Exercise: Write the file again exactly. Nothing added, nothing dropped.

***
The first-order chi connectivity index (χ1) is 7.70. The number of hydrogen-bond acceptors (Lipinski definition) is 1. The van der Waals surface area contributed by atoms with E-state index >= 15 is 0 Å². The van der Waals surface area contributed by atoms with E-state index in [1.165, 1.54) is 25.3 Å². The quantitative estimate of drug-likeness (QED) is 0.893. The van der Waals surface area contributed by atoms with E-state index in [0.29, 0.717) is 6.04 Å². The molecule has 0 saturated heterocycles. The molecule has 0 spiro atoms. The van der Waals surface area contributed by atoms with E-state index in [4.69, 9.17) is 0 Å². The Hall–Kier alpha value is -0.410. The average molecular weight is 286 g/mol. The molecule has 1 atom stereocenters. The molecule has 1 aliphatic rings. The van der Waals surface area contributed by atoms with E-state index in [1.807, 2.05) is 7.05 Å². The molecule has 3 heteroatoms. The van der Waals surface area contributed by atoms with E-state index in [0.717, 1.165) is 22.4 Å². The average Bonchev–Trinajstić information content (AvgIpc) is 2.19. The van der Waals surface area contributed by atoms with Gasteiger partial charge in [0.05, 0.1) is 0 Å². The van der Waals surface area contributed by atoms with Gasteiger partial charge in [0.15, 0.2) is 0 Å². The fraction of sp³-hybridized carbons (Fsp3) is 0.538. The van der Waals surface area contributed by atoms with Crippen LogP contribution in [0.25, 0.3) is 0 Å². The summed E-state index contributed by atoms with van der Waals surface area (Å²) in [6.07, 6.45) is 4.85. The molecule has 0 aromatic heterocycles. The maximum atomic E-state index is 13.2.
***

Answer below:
The first-order chi connectivity index (χ1) is 7.70. The number of hydrogen-bond acceptors (Lipinski definition) is 1. The van der Waals surface area contributed by atoms with E-state index >= 15 is 0 Å². The van der Waals surface area contributed by atoms with E-state index in [1.165, 1.54) is 25.3 Å². The quantitative estimate of drug-likeness (QED) is 0.893. The van der Waals surface area contributed by atoms with E-state index in [0.29, 0.717) is 6.04 Å². The molecule has 0 saturated heterocycles. The molecule has 0 spiro atoms. The van der Waals surface area contributed by atoms with E-state index in [4.69, 9.17) is 0 Å². The Hall–Kier alpha value is -0.410. The average molecular weight is 286 g/mol. The molecule has 1 atom stereocenters. The molecule has 1 aliphatic rings. The van der Waals surface area contributed by atoms with E-state index in [1.807, 2.05) is 7.05 Å². The molecule has 3 heteroatoms. The van der Waals surface area contributed by atoms with E-state index in [0.717, 1.165) is 22.4 Å². The average Bonchev–Trinajstić information content (AvgIpc) is 2.19. The van der Waals surface area contributed by atoms with Gasteiger partial charge in [0.05, 0.1) is 0 Å². The van der Waals surface area contributed by atoms with Gasteiger partial charge in [0.15, 0.2) is 0 Å². The fraction of sp³-hybridized carbons (Fsp3) is 0.538. The van der Waals surface area contributed by atoms with Crippen LogP contribution in [0.25, 0.3) is 0 Å². The summed E-state index contributed by atoms with van der Waals surface area (Å²) in [6.07, 6.45) is 4.85. The molecule has 0 aromatic heterocycles. The maximum atomic E-state index is 13.2.